Most people will say that they can’t relate to Hunter’s apology situation. However, people do illicit things and betray others all the time. If you ever find yourself needing to offer a big mea culpa, be bold in your apology. Admit that your past excuses were hair brained and completely pitiful. Make amends and talk about your process of change. What exactly has brought you to your senses? Was it a spiritual experience? Wise counsel? A lightening bolt? Finally, ask your audience to forgive you. For some people, this request is an absolutely essential part of your apology. If you don’t ask for their forgiveness, our research shows that some people will feel you are holding out on them.

What Could be Next?

I imagine that talk show hosts are lining up to try to get John or Kate Edwards to sit down on TV and talk live with a contrite Rielle Hunter. Such a show might gather high ratings but I can’t imagine that it would do any good for the innocent children in their families.

An Apology Side Note:

While doing research for this blog post, I came across another mention of an apology. Here is some background: Hunter grew up with three sisters and no brothers. Her parents divorced when she was seventeen. On August 13, 2008, Hunter’s sister, Roxanne Druck Marshall, publically apologized to John Edwards’s wife Elizabeth for her sister’s behavior.

What are your thoughts? Leave a comment and be entered in my monthly drawing for a $20 Amazon gift card.

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J.C. Penney Gives a Cheap Apology to America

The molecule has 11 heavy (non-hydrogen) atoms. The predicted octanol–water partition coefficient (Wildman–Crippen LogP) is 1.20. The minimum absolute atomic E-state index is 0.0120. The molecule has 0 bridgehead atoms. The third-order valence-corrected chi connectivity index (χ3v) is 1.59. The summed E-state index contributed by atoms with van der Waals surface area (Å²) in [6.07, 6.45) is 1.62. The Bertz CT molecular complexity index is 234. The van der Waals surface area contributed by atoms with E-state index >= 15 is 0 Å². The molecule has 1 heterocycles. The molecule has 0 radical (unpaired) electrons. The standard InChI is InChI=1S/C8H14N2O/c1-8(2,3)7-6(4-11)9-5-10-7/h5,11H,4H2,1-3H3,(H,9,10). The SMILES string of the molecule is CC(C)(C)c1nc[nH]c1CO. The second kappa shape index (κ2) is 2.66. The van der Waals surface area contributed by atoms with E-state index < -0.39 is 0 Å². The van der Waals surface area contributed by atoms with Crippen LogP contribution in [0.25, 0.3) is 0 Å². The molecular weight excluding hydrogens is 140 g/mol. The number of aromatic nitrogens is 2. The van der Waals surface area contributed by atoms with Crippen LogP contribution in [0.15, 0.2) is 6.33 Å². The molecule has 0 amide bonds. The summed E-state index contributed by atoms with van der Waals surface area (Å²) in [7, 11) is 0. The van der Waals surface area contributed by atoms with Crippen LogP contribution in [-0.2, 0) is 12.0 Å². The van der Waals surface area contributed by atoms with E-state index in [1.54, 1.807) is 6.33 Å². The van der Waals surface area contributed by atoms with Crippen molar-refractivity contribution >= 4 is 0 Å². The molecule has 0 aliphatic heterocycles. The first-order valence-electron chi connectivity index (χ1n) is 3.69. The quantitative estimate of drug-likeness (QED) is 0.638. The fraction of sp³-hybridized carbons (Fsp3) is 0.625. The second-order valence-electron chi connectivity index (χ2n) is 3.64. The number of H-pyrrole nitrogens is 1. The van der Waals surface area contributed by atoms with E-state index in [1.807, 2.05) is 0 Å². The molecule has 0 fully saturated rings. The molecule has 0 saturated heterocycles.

J.C. Penney launched a 30-second apology advertisement. This is rare. I give them credit for offering a mea culpa. However, they have much more work to do going forward. Our research showed that in order to convey sincerity to all types of listeners, public apologies should include these 5 parts:

1. Expressing regret- Saying “I’m sorry for the hurt I’ve caused”

2. Accepting responsibility- Saying “I was wrong.”

3. Making restitution- Asking, “What can I do to make things right?

4. Genuinely repenting- Stating how you will change so you will not do it again.

5. Requesting forgiveness- Asking, “Will you please forgive me?”

What did J.C. Penney say in their ad?

“’It’s no secret, recently JC Penney changed. Some changes you liked, and some you didn’t. But, what matters with mistakes is what we learn. We learned a very simple thing: to listen to you, to hear what you need to make your life more beautiful. Come back to JC Penney. We heard you. Now we’d love to see you.”

My analysis:

They admitted to making mistakes, our 2nd language of apology, but they were too vague. We are left wondering:

  • Are you really sorry for your ads that were too risque?
  • How will you make it up to your customers?
  • How will things be different?
  • How much does J.C. Penney really care?

Lance Armstrong is not Apology-Strong

Monday, Lance Armstrong admitted to doping in cycling in an interview with Oprah Winfrey. Last night, the Oxygen network broadcast the second part of the interview. I’ve analyzed Armstrong’s comments using the five languages of apology from my book with Gary Chapman by the same title.  Here is a numbered list of our apology languages.  Below, I’ve referenced these numbers in parentheses following some of his selected comments:

1. Expressing regret- Saying “I’m sorry for the hurt I’ve caused”

2. Accepting responsibility- Saying “I was wrong.”

3. Making restitution- Asking, “What can I do to make things right?

4. Genuinely repenting- Stating how you will change so you will not do it again.

5. Requesting forgiveness- Asking, “Will you please forgive me?”

WHAT HE SAID:

Interview Part 1:

I’m not the most believable guy in the world, I understand.

(When asked whether he was a bully): Yeah (#2).

I was reckless. I deserve it (criticism)  (#2).

(About trying to win at all costs): The level it went to was a flaw  (#2).